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I was given a bike with an electric rear hub. I'm mechanically inclined but I've never had the opportunity to tinker with one of these. I'm fairly experienced with AC and DC electronics as well. If anyone could help with where to start, I'd appreciate any advice or direction at all. Thank-you...

closed as too broad by RoboKaren, Argenti Apparatus, Criggie, David Richerby, ojs Aug 27 '18 at 17:21

Please edit the question to limit it to a specific problem with enough detail to identify an adequate answer. Avoid asking multiple distinct questions at once. See the How to Ask page for help clarifying this question. If this question can be reworded to fit the rules in the help center, please edit the question.

  • Gidday and welcome to SE. Good work for reading the tour page. Problem with this question is its very broad and that might be enough for it to be closed. Feel free to use Edit to describe the problems you're facing, and what troubleshooting+results you've achieved already. – Criggie Aug 25 '18 at 8:47
  • I've never worked on one of these, but there should be good manufacturer's documentation online somewhere, since bike shop mechanics need to service them. What sort of damage is present? – Daniel R Hicks Aug 25 '18 at 11:33
  • This isn’t the right forum unfortunately as you really need someone to walk you through this. I’d suggest endless-sphere.com/forums – RoboKaren Aug 25 '18 at 16:38
  • @DanielRHicks - not if its some random chinese thing from ebay (though those are often electric front hubs). This going to be something that is difficult to diagnose over the internet and probably doesn't fit the stackexchange format. – Batman Aug 26 '18 at 12:03
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First thing to do is check all the parts are present. Without knowing your specific bike, you will probably have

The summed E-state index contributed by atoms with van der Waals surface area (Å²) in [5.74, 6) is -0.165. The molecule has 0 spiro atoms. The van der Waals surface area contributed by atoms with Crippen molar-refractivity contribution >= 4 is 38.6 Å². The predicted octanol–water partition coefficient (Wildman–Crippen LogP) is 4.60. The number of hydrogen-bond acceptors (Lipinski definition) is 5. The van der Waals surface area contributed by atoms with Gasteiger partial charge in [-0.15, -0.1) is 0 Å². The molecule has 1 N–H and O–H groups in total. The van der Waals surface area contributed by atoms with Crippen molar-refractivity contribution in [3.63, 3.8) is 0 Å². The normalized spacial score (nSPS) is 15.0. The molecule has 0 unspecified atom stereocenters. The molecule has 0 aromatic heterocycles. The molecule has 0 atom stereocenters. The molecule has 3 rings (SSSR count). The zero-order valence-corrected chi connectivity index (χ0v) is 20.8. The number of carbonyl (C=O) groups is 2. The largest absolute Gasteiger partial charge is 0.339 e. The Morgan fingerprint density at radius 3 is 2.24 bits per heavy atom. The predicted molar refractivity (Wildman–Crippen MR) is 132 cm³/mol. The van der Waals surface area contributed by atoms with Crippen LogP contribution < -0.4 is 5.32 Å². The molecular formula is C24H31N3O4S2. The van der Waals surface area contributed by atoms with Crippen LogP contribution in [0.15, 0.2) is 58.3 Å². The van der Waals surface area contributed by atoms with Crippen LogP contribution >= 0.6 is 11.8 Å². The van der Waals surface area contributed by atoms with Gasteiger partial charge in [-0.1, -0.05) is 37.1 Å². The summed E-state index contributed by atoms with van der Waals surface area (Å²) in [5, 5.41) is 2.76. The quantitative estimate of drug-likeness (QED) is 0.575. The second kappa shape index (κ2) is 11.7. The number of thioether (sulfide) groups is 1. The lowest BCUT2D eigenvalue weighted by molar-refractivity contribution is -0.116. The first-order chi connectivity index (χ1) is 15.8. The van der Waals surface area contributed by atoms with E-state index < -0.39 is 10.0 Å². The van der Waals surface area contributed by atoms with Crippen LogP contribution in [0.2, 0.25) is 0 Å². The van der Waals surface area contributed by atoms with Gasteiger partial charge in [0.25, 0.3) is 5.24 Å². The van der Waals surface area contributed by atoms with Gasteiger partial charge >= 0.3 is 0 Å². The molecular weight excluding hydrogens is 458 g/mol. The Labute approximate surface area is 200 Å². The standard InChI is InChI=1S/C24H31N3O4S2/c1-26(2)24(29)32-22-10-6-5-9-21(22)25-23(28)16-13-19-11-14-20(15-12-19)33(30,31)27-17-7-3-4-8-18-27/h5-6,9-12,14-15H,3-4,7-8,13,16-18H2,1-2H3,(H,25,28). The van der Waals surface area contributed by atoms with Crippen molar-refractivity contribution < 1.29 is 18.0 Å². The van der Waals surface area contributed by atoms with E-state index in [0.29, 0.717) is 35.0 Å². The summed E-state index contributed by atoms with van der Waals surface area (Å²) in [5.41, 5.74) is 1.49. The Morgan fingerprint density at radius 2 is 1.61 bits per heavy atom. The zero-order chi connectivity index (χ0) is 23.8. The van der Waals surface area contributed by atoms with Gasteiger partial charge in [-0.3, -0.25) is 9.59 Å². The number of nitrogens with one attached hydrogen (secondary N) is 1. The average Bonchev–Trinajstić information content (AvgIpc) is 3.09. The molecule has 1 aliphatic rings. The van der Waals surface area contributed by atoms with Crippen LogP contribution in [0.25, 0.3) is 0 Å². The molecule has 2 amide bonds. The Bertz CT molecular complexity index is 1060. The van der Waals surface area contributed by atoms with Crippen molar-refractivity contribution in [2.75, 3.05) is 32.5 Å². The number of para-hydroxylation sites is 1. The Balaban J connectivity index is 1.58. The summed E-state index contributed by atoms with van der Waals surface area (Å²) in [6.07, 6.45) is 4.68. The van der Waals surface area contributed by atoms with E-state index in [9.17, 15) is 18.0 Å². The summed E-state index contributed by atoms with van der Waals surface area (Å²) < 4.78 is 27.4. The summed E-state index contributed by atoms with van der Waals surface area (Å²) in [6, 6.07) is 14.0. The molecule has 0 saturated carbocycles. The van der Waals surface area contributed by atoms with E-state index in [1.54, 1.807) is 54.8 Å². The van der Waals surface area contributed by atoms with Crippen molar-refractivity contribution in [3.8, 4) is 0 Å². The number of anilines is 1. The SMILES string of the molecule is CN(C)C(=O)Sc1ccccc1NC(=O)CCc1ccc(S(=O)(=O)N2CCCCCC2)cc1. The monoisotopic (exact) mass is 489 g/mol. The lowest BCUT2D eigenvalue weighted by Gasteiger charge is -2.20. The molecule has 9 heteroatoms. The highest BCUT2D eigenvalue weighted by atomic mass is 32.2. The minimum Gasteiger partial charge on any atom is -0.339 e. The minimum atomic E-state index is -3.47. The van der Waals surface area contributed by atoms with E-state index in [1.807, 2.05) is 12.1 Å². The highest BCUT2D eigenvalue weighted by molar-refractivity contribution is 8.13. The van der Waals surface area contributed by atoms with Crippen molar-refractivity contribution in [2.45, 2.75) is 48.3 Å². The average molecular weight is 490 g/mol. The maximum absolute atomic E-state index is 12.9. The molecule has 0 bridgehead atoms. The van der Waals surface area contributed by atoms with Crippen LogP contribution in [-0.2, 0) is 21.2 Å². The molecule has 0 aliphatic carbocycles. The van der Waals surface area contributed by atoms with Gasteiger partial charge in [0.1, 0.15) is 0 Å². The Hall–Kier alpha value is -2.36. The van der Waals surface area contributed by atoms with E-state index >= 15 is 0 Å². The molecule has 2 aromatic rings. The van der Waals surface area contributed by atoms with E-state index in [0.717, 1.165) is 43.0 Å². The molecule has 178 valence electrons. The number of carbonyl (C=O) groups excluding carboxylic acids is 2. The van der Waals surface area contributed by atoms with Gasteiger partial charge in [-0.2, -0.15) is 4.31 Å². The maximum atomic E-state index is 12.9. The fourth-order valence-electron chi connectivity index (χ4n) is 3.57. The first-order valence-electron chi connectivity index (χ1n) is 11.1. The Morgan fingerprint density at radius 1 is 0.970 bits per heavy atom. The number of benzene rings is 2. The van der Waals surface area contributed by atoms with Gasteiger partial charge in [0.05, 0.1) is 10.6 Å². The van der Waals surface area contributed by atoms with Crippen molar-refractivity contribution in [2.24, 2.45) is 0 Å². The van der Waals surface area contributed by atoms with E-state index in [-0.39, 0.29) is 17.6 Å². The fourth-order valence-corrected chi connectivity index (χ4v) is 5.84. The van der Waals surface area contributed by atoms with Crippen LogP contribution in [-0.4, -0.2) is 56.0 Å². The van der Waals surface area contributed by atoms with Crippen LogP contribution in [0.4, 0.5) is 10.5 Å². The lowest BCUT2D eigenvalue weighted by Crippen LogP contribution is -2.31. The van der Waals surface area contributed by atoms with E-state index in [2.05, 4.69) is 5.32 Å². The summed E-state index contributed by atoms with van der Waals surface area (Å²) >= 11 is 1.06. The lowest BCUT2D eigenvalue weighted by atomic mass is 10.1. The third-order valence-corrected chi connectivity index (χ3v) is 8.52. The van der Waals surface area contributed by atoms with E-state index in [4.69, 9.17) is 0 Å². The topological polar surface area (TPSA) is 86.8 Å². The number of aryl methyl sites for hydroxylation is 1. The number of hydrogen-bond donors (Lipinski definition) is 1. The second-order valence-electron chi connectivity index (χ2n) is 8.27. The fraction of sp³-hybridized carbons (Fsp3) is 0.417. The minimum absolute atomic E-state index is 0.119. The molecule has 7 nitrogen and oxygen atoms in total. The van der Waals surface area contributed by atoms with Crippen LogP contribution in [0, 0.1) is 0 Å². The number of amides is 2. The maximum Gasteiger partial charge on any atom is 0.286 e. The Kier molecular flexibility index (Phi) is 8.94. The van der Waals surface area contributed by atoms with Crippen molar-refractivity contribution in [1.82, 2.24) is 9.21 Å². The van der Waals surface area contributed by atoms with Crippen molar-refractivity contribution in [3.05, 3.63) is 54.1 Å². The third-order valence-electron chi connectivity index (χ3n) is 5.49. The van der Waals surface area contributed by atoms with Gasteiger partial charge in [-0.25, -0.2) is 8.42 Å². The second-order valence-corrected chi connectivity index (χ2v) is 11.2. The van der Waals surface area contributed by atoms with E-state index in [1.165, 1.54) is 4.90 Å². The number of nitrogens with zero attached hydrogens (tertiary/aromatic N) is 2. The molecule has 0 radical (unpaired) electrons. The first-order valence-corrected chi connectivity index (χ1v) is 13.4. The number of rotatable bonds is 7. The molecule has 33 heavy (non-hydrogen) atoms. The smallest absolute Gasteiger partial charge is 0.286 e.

1. A bike - thing with two wheels, etc.
  2. Built into the bike will be a motor, probably in the middle of one wheel, but some designs have the motor between the pedals. Rarely, some use a rubbing roller to push the wheel, but these are uncommon.
  3. Battery - it should be fairly obvious.
  4. Charger - lack of a charger is a strong indicator that the bike might be stolen.
  5. Optional head unit / control panel - If the bike has one, it will likely be on the handlebars, and have some buttons and possibly a display or at least some LEDs for charge remaining.

Either in the battery pack or in the head unit will be a DC to AC converter. Many ebikes have a 24 or 36 volt DC battery, but the motor itself is probably an AC unit for efficiency.

If you're looking at resistances, expect megaohms across the motor, and that it has 3 or 4 wires going to it. You can't just connect the battery to the motor and have it go.

Make sure the battery is charged fully, then connect it, and turn on the bike. You may need a key or card to do this, and lack of this is another indicator of a stolen bike.

When it starts, read the display, look at the LEDs, listen for beeps, and any bad messages should be referenced with the manufacturer's info. This will be unique to the system, not necessarily the bike brand.

Modern ebikes tend to be "pedelec" meaning they give the rider an assist when pedalling motion is detected. Older bikes tend to be throttle based, where you have a rheostat or a simple button for "add power" Buttons are easy to troubleshoot, sensors are much less straightforward.

Other than that, its all getting very specific to your bike's electric system. More details could help.

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